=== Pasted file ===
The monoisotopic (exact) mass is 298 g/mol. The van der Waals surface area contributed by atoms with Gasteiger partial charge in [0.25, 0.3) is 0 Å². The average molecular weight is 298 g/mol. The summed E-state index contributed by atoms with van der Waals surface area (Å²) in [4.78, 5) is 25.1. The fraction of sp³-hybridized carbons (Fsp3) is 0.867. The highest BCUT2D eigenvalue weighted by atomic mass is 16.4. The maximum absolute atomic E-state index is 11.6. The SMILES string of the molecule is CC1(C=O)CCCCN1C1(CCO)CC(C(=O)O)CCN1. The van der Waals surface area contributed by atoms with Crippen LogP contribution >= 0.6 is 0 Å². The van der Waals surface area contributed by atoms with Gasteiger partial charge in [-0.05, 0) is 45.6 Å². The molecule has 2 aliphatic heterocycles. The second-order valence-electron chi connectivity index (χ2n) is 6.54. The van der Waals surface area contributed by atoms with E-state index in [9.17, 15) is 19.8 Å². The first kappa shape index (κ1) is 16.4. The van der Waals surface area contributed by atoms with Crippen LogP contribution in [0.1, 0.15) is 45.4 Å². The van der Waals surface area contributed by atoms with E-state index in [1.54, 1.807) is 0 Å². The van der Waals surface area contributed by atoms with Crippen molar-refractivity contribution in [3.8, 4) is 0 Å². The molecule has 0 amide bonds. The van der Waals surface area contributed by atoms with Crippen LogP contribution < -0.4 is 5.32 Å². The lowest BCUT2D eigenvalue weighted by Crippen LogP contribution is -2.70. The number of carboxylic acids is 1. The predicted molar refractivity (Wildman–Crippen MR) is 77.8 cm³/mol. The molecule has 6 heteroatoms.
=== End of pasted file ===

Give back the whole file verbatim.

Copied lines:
The monoisotopic (exact) mass is 298 g/mol. The van der Waals surface area contributed by atoms with Gasteiger partial charge in [0.25, 0.3) is 0 Å². The average molecular weight is 298 g/mol. The summed E-state index contributed by atoms with van der Waals surface area (Å²) in [4.78, 5) is 25.1. The fraction of sp³-hybridized carbons (Fsp3) is 0.867. The highest BCUT2D eigenvalue weighted by atomic mass is 16.4. The maximum absolute atomic E-state index is 11.6. The SMILES string of the molecule is CC1(C=O)CCCCN1C1(CCO)CC(C(=O)O)CCN1. The van der Waals surface area contributed by atoms with Crippen LogP contribution >= 0.6 is 0 Å². The van der Waals surface area contributed by atoms with Gasteiger partial charge in [-0.05, 0) is 45.6 Å². The molecule has 2 aliphatic heterocycles. The second-order valence-electron chi connectivity index (χ2n) is 6.54. The van der Waals surface area contributed by atoms with E-state index in [9.17, 15) is 19.8 Å². The first kappa shape index (κ1) is 16.4. The van der Waals surface area contributed by atoms with Crippen LogP contribution in [0.1, 0.15) is 45.4 Å². The van der Waals surface area contributed by atoms with E-state index in [1.54, 1.807) is 0 Å². The van der Waals surface area contributed by atoms with Crippen molar-refractivity contribution in [3.8, 4) is 0 Å². The molecule has 0 amide bonds. The van der Waals surface area contributed by atoms with Crippen LogP contribution < -0.4 is 5.32 Å². The lowest BCUT2D eigenvalue weighted by Crippen LogP contribution is -2.70. The number of carboxylic acids is 1. The predicted molar refractivity (Wildman–Crippen MR) is 77.8 cm³/mol. The molecule has 6 heteroatoms.